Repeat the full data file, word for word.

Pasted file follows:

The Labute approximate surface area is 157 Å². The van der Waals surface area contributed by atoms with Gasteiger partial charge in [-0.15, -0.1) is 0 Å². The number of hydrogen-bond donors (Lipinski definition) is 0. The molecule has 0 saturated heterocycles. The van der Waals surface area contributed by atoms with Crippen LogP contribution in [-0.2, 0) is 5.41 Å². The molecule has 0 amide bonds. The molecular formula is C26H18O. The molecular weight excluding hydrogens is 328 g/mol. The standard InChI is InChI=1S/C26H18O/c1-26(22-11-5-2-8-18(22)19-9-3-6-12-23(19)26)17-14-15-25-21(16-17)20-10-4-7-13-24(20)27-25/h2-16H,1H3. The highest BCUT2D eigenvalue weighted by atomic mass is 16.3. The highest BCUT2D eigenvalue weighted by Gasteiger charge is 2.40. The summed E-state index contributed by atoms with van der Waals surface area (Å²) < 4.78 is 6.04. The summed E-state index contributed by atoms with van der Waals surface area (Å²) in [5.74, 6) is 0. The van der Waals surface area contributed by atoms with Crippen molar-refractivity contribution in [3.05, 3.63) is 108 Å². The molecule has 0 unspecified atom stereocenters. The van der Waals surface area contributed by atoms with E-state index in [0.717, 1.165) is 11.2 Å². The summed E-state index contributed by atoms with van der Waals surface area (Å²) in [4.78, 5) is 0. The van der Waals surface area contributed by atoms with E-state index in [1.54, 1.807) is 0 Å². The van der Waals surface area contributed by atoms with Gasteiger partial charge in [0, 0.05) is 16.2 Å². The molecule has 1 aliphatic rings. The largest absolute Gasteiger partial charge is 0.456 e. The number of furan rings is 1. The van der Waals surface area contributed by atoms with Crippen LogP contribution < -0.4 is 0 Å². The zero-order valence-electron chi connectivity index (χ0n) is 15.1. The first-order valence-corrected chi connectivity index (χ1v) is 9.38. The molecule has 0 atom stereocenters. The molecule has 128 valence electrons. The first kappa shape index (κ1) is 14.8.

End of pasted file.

The Labute approximate surface area is 157 Å². The van der Waals surface area contributed by atoms with Gasteiger partial charge in [-0.15, -0.1) is 0 Å². The number of hydrogen-bond donors (Lipinski definition) is 0. The molecule has 0 saturated heterocycles. The van der Waals surface area contributed by atoms with Crippen LogP contribution in [-0.2, 0) is 5.41 Å². The molecule has 0 amide bonds. The molecular formula is C26H18O. The molecular weight excluding hydrogens is 328 g/mol. The standard InChI is InChI=1S/C26H18O/c1-26(22-11-5-2-8-18(22)19-9-3-6-12-23(19)26)17-14-15-25-21(16-17)20-10-4-7-13-24(20)27-25/h2-16H,1H3. The highest BCUT2D eigenvalue weighted by atomic mass is 16.3. The highest BCUT2D eigenvalue weighted by Gasteiger charge is 2.40. The summed E-state index contributed by atoms with van der Waals surface area (Å²) < 4.78 is 6.04. The summed E-state index contributed by atoms with van der Waals surface area (Å²) in [5.74, 6) is 0. The van der Waals surface area contributed by atoms with Crippen molar-refractivity contribution in [3.05, 3.63) is 108 Å². The molecule has 0 unspecified atom stereocenters. The van der Waals surface area contributed by atoms with E-state index in [0.717, 1.165) is 11.2 Å². The summed E-state index contributed by atoms with van der Waals surface area (Å²) in [4.78, 5) is 0. The van der Waals surface area contributed by atoms with E-state index in [1.54, 1.807) is 0 Å². The van der Waals surface area contributed by atoms with Gasteiger partial charge in [0, 0.05) is 16.2 Å². The molecule has 1 aliphatic rings. The largest absolute Gasteiger partial charge is 0.456 e. The number of furan rings is 1. The van der Waals surface area contributed by atoms with Crippen LogP contribution < -0.4 is 0 Å². The zero-order valence-electron chi connectivity index (χ0n) is 15.1. The first-order valence-corrected chi connectivity index (χ1v) is 9.38. The molecule has 0 atom stereocenters. The molecule has 128 valence electrons. The first kappa shape index (κ1) is 14.8.